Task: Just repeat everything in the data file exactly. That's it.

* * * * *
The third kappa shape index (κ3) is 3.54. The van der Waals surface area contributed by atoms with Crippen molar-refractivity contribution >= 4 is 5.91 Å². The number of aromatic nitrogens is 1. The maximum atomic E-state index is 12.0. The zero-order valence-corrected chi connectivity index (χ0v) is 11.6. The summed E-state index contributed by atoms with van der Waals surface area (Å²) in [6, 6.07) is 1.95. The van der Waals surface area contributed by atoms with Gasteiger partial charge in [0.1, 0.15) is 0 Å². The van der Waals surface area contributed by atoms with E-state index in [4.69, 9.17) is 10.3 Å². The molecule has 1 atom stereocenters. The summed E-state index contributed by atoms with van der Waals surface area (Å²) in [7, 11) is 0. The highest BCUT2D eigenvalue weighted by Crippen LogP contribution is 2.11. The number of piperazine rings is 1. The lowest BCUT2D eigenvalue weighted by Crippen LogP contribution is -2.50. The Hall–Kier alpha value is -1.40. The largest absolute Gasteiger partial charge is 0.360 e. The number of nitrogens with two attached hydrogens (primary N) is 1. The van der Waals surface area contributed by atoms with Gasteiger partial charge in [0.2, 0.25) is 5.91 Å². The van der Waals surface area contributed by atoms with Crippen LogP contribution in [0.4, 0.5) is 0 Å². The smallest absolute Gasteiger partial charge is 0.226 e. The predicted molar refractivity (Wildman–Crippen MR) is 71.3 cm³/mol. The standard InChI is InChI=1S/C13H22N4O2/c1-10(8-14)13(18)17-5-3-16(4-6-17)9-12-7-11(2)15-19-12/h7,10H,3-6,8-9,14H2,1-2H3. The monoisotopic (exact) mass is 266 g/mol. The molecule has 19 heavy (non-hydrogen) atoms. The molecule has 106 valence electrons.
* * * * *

The third kappa shape index (κ3) is 3.54. The van der Waals surface area contributed by atoms with Crippen molar-refractivity contribution >= 4 is 5.91 Å². The number of aromatic nitrogens is 1. The maximum atomic E-state index is 12.0. The zero-order valence-corrected chi connectivity index (χ0v) is 11.6. The summed E-state index contributed by atoms with van der Waals surface area (Å²) in [6, 6.07) is 1.95. The van der Waals surface area contributed by atoms with Gasteiger partial charge in [0.1, 0.15) is 0 Å². The van der Waals surface area contributed by atoms with E-state index in [4.69, 9.17) is 10.3 Å². The molecule has 1 atom stereocenters. The summed E-state index contributed by atoms with van der Waals surface area (Å²) in [7, 11) is 0. The highest BCUT2D eigenvalue weighted by Crippen LogP contribution is 2.11. The number of piperazine rings is 1. The lowest BCUT2D eigenvalue weighted by Crippen LogP contribution is -2.50. The Hall–Kier alpha value is -1.40. The largest absolute Gasteiger partial charge is 0.360 e. The number of nitrogens with two attached hydrogens (primary N) is 1. The van der Waals surface area contributed by atoms with Gasteiger partial charge in [0.2, 0.25) is 5.91 Å². The van der Waals surface area contributed by atoms with Crippen LogP contribution in [0.4, 0.5) is 0 Å². The smallest absolute Gasteiger partial charge is 0.226 e. The predicted molar refractivity (Wildman–Crippen MR) is 71.3 cm³/mol. The standard InChI is InChI=1S/C13H22N4O2/c1-10(8-14)13(18)17-5-3-16(4-6-17)9-12-7-11(2)15-19-12/h7,10H,3-6,8-9,14H2,1-2H3. The monoisotopic (exact) mass is 266 g/mol. The molecule has 19 heavy (non-hydrogen) atoms. The molecule has 106 valence electrons.